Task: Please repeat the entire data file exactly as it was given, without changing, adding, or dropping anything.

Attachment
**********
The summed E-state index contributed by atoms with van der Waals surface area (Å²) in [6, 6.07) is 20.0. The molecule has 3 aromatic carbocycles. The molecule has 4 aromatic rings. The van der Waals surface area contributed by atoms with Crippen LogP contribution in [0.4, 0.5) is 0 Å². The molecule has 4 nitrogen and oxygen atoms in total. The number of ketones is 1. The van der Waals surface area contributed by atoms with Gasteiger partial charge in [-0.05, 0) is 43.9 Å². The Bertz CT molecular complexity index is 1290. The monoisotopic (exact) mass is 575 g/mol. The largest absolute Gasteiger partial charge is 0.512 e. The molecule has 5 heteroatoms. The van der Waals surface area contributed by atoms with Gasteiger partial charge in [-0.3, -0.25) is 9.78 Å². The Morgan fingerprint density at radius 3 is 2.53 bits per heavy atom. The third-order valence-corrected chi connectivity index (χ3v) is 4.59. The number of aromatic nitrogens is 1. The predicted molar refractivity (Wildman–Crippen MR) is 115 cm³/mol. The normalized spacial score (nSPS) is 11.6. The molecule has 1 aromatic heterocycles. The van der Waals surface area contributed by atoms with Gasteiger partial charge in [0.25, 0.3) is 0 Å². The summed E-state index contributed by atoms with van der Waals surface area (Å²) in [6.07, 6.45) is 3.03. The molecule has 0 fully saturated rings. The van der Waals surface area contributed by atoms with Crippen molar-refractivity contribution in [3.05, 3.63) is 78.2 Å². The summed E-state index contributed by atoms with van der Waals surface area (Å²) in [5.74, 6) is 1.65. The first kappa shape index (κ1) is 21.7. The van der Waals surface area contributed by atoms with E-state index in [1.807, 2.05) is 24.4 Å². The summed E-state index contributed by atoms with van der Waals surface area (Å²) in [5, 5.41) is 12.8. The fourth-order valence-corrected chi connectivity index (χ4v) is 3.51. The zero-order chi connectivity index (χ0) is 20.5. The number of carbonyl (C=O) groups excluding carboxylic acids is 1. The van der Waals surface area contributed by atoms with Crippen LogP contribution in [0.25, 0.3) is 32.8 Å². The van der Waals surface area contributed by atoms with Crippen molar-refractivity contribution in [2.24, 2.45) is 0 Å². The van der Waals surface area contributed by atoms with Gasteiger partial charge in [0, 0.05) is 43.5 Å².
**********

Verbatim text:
The summed E-state index contributed by atoms with van der Waals surface area (Å²) in [6, 6.07) is 20.0. The molecule has 3 aromatic carbocycles. The molecule has 4 aromatic rings. The van der Waals surface area contributed by atoms with Crippen LogP contribution in [0.4, 0.5) is 0 Å². The molecule has 4 nitrogen and oxygen atoms in total. The number of ketones is 1. The van der Waals surface area contributed by atoms with Gasteiger partial charge in [-0.05, 0) is 43.9 Å². The Bertz CT molecular complexity index is 1290. The monoisotopic (exact) mass is 575 g/mol. The largest absolute Gasteiger partial charge is 0.512 e. The molecule has 5 heteroatoms. The van der Waals surface area contributed by atoms with Gasteiger partial charge in [-0.3, -0.25) is 9.78 Å². The Morgan fingerprint density at radius 3 is 2.53 bits per heavy atom. The third-order valence-corrected chi connectivity index (χ3v) is 4.59. The number of aromatic nitrogens is 1. The predicted molar refractivity (Wildman–Crippen MR) is 115 cm³/mol. The normalized spacial score (nSPS) is 11.6. The molecule has 1 aromatic heterocycles. The van der Waals surface area contributed by atoms with Gasteiger partial charge in [0.25, 0.3) is 0 Å². The summed E-state index contributed by atoms with van der Waals surface area (Å²) in [6.07, 6.45) is 3.03. The molecule has 0 fully saturated rings. The van der Waals surface area contributed by atoms with Crippen molar-refractivity contribution in [3.05, 3.63) is 78.2 Å². The summed E-state index contributed by atoms with van der Waals surface area (Å²) in [5.74, 6) is 1.65. The first kappa shape index (κ1) is 21.7. The van der Waals surface area contributed by atoms with E-state index in [1.807, 2.05) is 24.4 Å². The summed E-state index contributed by atoms with van der Waals surface area (Å²) in [5, 5.41) is 12.8. The fourth-order valence-corrected chi connectivity index (χ4v) is 3.51. The zero-order chi connectivity index (χ0) is 20.5. The number of carbonyl (C=O) groups excluding carboxylic acids is 1. The van der Waals surface area contributed by atoms with Crippen LogP contribution in [0.25, 0.3) is 32.8 Å². The van der Waals surface area contributed by atoms with Crippen molar-refractivity contribution in [2.24, 2.45) is 0 Å². The van der Waals surface area contributed by atoms with Gasteiger partial charge in [0, 0.05) is 43.5 Å².